Posts tagged #Lifer

PROUD TO BE A LIFER

On the game show The Family Feud the question on the board was, “What occupation would you least like your wife to have?” The number one answer: “Waitress.”

Waitressing has always carried a stigma and is rarely taken seriously as a profession. In Leon Elder and Lin Rolens’s book Waitress: America’s Unsung Heroine, a waitress she interviewed, said, “At first, I was reluctant to appear in this book. . . . For one thing, my husband thinks I work in a bank.”

It’s not surprising that waitressing carries a negative connotation. For many, it’s a job of last resort or something to fall back on if life doesn’t work out as planned. Take the word “lifer,” for example. It literally means someone serving a life sentence and signifies extreme struggle, physical labor, and poverty. Despite its negative associations, many career waitresses embrace the term like other groups of stereotyped people who have taken a racial or homophobic slur and used it as a source of empowerment. When asked about being called a “lifer,” Sondra Dudley says, “Yeah, that’s what I am. And proud of it.”

Sondra Dudley - Buttercream Diner. Napa, CA

Sondra Dudley - Buttercream Diner. Napa, CA

Esther at Sharkey's in 1969. Gardnerville, Nevada

Esther at Sharkey's in 1969. Gardnerville, Nevada

Esther who has waitressed over forty years says, “So many people look down their noses at you. They ask, ‘You do this for a living?’ Well, it’s an honest living. I did what earned the most money. I’ve always made a good living. What’s the big deal, women wait on their husbands and their kids all the time and don’t get a damn thing for it. So why is it any worse?

It’s worse because class is a critical factor. It’s the number one social issue that plagues American culture, and the only issue that surpasses race. Regardless of how socially conscious we are, there is something deep inside the human psyche that regards service work as less meaningful.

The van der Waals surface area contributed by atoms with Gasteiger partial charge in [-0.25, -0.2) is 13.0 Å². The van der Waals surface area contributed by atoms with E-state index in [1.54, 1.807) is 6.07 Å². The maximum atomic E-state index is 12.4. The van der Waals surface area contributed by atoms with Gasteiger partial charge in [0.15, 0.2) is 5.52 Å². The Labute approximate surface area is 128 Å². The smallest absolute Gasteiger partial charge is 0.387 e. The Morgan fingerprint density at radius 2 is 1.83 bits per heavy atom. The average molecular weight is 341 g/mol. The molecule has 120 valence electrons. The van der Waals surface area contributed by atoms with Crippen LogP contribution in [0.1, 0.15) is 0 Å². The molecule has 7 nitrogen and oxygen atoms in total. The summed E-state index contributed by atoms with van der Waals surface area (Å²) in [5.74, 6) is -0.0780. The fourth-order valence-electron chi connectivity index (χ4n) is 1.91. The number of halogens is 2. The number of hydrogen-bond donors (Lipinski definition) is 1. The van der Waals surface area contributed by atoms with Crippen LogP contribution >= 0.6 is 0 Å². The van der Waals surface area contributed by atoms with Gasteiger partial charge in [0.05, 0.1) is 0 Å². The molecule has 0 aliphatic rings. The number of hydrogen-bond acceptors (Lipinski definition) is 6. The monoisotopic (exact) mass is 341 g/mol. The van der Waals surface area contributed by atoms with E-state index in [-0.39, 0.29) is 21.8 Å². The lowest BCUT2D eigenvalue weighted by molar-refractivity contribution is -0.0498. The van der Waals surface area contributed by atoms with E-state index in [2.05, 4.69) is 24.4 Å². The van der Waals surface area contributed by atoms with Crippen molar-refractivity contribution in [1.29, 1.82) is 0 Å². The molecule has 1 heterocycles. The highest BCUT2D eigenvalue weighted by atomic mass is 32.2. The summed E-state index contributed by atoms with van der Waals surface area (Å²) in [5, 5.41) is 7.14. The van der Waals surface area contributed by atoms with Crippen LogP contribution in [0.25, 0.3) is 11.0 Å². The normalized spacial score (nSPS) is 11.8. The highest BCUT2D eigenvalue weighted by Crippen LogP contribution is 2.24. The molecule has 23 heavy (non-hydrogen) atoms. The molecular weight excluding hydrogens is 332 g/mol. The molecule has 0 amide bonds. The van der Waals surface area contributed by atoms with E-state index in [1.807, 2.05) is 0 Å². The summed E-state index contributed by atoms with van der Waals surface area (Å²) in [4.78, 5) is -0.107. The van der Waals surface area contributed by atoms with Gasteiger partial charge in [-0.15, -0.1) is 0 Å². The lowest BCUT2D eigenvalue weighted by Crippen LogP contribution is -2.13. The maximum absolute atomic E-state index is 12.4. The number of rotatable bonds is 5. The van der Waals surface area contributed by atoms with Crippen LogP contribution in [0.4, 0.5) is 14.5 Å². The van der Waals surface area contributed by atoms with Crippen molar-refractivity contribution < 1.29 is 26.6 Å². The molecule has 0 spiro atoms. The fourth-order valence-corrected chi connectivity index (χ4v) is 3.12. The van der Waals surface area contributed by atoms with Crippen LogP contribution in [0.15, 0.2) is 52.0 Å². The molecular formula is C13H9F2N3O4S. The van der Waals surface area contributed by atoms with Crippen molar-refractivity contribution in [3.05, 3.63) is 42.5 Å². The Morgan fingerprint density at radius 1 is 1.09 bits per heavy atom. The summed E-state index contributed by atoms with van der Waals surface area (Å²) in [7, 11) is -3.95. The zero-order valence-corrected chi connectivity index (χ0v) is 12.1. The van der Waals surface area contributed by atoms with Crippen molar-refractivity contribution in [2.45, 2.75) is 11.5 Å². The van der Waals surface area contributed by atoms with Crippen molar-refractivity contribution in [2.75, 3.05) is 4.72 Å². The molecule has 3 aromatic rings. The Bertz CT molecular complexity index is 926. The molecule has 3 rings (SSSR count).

Linda Exeler - The Colonial Cottage. Erlanger, Kentucky

Linda Exeler - The Colonial Cottage. Erlanger, Kentucky

Linda Exeler says, “Some people feel like they’re better than us. [They say] ‘Get me this or get me that!’ It’s too bad they’re like that, because, I have no problem getting anything. Actually, I’ll walk an extra hundred miles for ’em if I had to. That’s how much I enjoy it.”

Joyce Widmann -  Crystal Diner  .  Lawrenceville, New Jersey

Joyce Widmann - Crystal Diner.  Lawrenceville, New Jersey

Joyce Widmann doesn't like it when people say she’s "Just a waitress," as though it’s not a real job. Joyce says, "I’ve done other ‘real’ jobs. I have my real estate license. I prefer to do this. Plus, I make more money.”

Paula Hazzouri - Buena Vista Cafe.  San Francisco, California

Paula Hazzouri - Buena Vista Cafe.  San Francisco, California

Career waitress Paula Hazzouri has a degree from Boston University. She said, “My parents were so embarrassed that I waitressed my entire life. This is not what I was supposed to do. But even with my college degree I learned that waitressing paid more, so I just stayed with it, plus it afforded me more freedom.”

Sammi DeAngelis - Seville Diner.  East Brunswick, New Jersey

Sammi DeAngelis - Seville Diner.  East Brunswick, New Jersey

 At the Seville Diner in New Jersey, a customer actually told Sammi DeAngelis, “You’re just doing this because you're not smart enough to do anything else.” Sammi said, “Excuse me? I have a degree, I could be teaching. I’ve done public relations and business management. . . . I tell you what, if you can do my job for an hour, this money is yours.” After an hour, the customer said, “I’ve been watching you and that last table was a handful. Maybe I couldn’t do your job.” Sammi said, “‘Really? What part of it didn’t you get: the public relations, the psychology, the physical labor?’ Now she’s one of my regular customers, she likes to sit with me so she can watch me work.”